Purpose: The purpose is to facilitate a shift of paradigm from direct service provision to community consultation. The book summarizes trends that have led to this shift, applies theoretical models from public health and health education to evolving areas of occupational therapy practice, and provides a roadmap for creating opportunities to work with persons in communities. The topic and format is well suited to the author's primary objective of introducing new information to occupational therapy practitioners.
Audience: Although this book is designed for entry-level students, it will appeal to a much broader audience. Thought-provoking study questions accompany each chapter. The topical presentation makes it a useful resource to faculty. At the same time, its lifespan perspective allows it to be used across many specialty practice areas. Its organization and content arises from the editor's own professional discontent with the paucity of resources linking health education to occupational therapy.
Features: The book is divided into three sections. The first reviews basic principles that shape community practice. The inclusion of numerous figures in this section simplifies the presentation of theoretical material. The second, and longest, section applies these principles to diverse practice areas: work programs, adult day care, independent living, home health, hospice, early intervention, community mental health, and substance abuse. Exploration of each area includes the importance of thorough needs assessment and program planning. The final section draws implications for future practice, education, and research. The appendix lists assessment tools for early intervention, but not for other practice areas. This omission limits the book's appeal in some respects.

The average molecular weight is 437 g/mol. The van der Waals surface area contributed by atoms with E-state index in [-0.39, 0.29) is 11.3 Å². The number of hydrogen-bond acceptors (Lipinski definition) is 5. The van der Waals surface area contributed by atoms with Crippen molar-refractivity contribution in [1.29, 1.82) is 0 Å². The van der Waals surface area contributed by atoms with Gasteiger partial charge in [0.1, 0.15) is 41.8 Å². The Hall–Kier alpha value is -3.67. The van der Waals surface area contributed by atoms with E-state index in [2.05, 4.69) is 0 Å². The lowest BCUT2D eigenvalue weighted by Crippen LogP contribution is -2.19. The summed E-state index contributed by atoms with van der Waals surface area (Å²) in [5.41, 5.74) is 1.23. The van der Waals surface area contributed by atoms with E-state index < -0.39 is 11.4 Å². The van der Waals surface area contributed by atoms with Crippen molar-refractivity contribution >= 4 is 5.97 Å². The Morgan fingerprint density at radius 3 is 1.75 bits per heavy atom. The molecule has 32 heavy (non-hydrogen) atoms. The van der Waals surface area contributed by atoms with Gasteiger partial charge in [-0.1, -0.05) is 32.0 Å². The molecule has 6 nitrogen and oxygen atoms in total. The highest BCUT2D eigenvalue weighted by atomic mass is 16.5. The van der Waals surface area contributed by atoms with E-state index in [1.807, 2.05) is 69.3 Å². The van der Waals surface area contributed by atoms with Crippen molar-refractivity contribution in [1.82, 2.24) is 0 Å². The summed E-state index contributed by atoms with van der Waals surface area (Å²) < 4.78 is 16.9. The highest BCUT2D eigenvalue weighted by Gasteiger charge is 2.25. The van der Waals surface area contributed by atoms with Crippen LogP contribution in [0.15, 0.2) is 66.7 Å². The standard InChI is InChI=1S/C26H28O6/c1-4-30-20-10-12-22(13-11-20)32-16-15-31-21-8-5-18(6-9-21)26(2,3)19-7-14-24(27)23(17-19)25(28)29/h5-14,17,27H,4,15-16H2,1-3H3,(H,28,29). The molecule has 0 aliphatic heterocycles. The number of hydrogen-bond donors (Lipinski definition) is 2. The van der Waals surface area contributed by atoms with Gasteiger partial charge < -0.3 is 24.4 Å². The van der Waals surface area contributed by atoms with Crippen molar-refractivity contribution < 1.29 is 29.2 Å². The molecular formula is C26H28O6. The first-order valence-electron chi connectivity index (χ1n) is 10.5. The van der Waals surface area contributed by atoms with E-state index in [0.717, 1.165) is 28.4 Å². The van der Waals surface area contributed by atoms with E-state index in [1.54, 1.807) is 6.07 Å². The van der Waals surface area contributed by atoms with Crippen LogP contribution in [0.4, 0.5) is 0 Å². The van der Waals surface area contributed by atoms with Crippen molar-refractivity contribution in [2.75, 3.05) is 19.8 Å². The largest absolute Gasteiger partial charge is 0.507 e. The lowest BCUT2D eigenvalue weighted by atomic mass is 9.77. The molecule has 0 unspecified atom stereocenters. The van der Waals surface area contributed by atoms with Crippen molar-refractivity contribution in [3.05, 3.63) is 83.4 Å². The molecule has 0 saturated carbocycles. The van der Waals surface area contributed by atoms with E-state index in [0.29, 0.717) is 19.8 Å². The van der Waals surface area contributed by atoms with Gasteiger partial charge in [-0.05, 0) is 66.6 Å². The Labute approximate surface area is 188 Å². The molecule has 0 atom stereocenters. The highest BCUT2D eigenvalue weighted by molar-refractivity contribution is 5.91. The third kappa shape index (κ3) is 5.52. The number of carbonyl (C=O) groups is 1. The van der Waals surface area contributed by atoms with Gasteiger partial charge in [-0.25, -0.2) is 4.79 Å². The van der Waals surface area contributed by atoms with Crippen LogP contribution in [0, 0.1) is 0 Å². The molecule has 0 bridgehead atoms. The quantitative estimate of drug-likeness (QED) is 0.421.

Assessment: The editor is to be commended for her careful insights into the changing markets for occupational therapy practice. It is easy to predict that this book will soon come to be regarded as a classic in the field.
Doody's Review Service
Reviewer: Louise Thibodaux, MA, OTR/L,FAOTA(University of Alabama)